Falk Schuetzenmeister

Software Engineer
Technology
[email protected]

In The Nature Conservancy’s California Chapter, Falk serves as a full stack developer supporting the Science and Conservation teams by building data solutions and web-based monitoring applications. He works with very diverse data such as remote sensing products, imagery from fishery monitoring cameras, environmental sensors and mobile devices. He advocates for a versatile IoT framework and is an educational resource for scientists scripting in Python, R and JavaScript for their research and cloud services. He hopes to unlock the potential of new technologies and open source approaches for conservation.

Prior to joining the Conservancy, Falk worked as a geospatial software developer and modeling specialist at the California Invasive Plant Council, at the University of California, Berkeley’s Geospatial Innovation Facility and as a fellow at the Berkeley Institute for Data Science. He holds a Ph.D. in sociology from Technische Universität Dresden where he studied the role of technology in global environmental science.


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2019 | Freshwater | Technology | Science | Maps & Webmaps

GDE Pulse: Monitoring Groundwater Dependent Ecosystems with Satellites

Kirk Klausmeyer, Falk Schuetzenmeister, Nathaniel Rindlaub, Tanushree Biswas, Melissa M. Rohde, Jeanette Howard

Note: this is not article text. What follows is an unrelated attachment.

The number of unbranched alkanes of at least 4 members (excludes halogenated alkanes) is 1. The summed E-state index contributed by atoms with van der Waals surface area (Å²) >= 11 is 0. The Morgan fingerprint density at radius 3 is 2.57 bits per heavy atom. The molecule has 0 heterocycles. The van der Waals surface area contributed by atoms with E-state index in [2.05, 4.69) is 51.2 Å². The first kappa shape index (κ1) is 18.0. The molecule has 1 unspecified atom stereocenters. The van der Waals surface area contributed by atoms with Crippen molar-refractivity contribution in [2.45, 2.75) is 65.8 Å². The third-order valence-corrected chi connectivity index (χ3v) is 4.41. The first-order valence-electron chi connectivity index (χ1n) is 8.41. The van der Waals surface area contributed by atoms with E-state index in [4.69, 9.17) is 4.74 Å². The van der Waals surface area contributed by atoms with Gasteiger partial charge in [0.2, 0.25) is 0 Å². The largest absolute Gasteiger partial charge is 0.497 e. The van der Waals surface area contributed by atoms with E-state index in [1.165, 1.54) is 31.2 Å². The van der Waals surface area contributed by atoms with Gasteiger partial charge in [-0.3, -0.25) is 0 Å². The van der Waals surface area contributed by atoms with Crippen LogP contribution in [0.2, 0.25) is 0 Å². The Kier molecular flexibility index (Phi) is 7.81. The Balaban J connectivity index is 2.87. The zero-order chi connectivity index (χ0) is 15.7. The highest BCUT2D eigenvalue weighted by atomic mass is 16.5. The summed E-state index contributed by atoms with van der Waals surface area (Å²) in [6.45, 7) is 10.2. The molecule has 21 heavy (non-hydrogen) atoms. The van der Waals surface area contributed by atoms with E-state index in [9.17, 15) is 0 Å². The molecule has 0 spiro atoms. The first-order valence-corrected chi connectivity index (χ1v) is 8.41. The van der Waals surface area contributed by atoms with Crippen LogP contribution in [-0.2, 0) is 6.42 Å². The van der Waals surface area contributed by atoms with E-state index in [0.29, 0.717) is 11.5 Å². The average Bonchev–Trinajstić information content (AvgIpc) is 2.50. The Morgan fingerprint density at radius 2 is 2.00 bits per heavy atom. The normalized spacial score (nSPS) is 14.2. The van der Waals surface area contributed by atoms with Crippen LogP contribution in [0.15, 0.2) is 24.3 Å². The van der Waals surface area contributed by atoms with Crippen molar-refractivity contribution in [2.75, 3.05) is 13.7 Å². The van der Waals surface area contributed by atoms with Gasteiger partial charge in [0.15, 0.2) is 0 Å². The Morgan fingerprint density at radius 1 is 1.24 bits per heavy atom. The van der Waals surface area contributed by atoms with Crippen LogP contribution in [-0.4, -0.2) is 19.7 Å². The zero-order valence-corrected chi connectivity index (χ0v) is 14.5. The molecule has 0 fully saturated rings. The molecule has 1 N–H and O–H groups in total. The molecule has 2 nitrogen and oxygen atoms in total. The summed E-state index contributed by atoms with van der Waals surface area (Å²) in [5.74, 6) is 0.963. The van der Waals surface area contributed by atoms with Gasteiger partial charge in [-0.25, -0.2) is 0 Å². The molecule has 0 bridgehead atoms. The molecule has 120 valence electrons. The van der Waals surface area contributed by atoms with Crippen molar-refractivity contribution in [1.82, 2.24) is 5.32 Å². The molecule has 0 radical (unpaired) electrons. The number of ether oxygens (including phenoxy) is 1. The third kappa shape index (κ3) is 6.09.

94,333 unique ecosystems depend on groundwater in California. GDE Pulse lets you see how they have changed over the last 30 years.  Groundwater managers and environmental stakeholders often lack information about the health of critical groundwater dependent ecosystems (GDEs). To fill this information gap, we…


2017 | Terrestrial | Technology | Science | Publications & Reports

Testing a Remote Sensing-Based Interactive System for Monitoring Grazed Conservation Lands

Lawrence D. Ford, H. Scott Butterfield, Pete A. Van Hoorn, Kasey B. Allen, Ethan Inlander, Carrie Schloss, Falk Schuetzenmeister, Miriam Tsalyuk

The Nature Conservancy developed RDMapper, a web-based tool that uses satellite-based productivity estimates, rainfall records, and compliance history to identify easement properties at risk of being below the required level of RDM. TNC successfully used RDMapper in 2015 and 2016 to predict compliance across ~47,000…